Get found on LinkedIn

How to Write a LinkedIn Profile that Gets You Found

Are you writing your LinkedIn profile as a summary, looking back?ย  Or are you writing your profile with intent, looking towards the future?

A profile that looks back can produce a bland career overview summarizing basic experiences, skill sets, and job titles. Not only is this type of profile a bit on the boring side, but it also does nothing to help raise visibility or interest.

A stronger strategy is to write the profile geared towards the future.

That’s right. Create a profile so NEW people can find you for NEW opportunities (jobs/engagements) instead of writing it for the people who already know you.

For example, maybe you are currently the Manager of Operations in a smaller company and your next-level career goal is to secure a position as Director of Operations, overseeing facilities and projects in a larger oil & gas organization. To increase your visibility for this next-level role, create profile content with the target audience top of mind, integrating keywords, phrases, and examples that speak to the desired position requirements and career level.

A future-focused profile strategy accomplishes two things: First, it raises your visibility on the site by ensuring SEO and keywords are properly formulated for the jobs you seek, helping the right people (recruiters/hiring managers) find you on the site. It acts as a beacon, signalling your fit for roles of interest.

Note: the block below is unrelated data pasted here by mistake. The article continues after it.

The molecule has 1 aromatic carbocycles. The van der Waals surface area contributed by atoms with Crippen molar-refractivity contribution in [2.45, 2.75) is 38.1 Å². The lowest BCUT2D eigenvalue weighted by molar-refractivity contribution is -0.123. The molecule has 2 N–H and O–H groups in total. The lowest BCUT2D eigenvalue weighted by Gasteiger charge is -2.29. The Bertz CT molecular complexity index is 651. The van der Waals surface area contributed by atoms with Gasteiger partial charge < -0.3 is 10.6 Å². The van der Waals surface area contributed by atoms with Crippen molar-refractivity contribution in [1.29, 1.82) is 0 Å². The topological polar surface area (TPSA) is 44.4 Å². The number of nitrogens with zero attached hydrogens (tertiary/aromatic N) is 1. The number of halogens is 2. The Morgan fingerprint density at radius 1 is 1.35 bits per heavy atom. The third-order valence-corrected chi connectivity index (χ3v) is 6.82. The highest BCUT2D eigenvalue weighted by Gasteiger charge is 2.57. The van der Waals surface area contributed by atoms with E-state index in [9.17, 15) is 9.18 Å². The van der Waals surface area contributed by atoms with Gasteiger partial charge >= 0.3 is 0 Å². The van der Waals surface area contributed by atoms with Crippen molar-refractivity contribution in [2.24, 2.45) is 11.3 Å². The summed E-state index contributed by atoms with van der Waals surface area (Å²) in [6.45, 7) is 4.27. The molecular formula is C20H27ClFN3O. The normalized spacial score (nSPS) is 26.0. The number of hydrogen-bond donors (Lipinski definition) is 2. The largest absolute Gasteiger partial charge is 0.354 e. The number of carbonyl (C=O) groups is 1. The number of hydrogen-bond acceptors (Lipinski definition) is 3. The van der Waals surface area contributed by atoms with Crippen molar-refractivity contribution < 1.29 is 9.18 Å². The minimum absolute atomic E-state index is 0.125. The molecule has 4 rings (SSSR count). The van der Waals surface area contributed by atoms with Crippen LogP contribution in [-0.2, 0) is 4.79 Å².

Second, it makes it easy for readers who land on your profile to understand your value and the ROI they would get from hiring you. It speaks their language, sparks their interest, and keeps them engaged. How can you ensure your profile is written to boost visibility from top to bottom?ย  Address these 6 steps:


โšก๏ธ Maximize your Headline

Letting this space default to your current job title is a wasted opportunity. Instead of โ€œOperations Manager” (your current title)… list your target title with some interesting career statistics to support this level of skill: โ€œOil & Gas Operations Director: 15 yearsโ€™ exceeding performance targets. 25% YOY cost-savings. Managed teams of 20+โ€.

Write the headline aimed at your future target and provide some depth to your level of related ability. If you don’t have specific measurements to share succinctly in your headline, consider a keyword-rich headline – still aimed at your target – like: “Operations Director, Facilities & Projects: Revenue Generator | Business Development Driver | Relationship Builder”.ย  You get the idea.


โšก๏ธ Fill out the entire About section

Use this section to tell your story, focusing on how your skills and abilities are a good match for where you want to be (future-focused). Make the first 3 lines of the About section strong – as these details are shared with all profile visitors – but don’t stop there. Utilize all 2000 allowed characters to tell your story, demonstrating how you are the right person for the role you seek.

For that operations director, perhaps the About section starts off: “Driving measurable performance enhancements across operations, facilities, and projects – within the oil & gas industry- is my strength. My 15+ years of progressive operational leadership experience has produced 25% YOY cost-savings and reversed gross margins from negative to positive in just over a year.”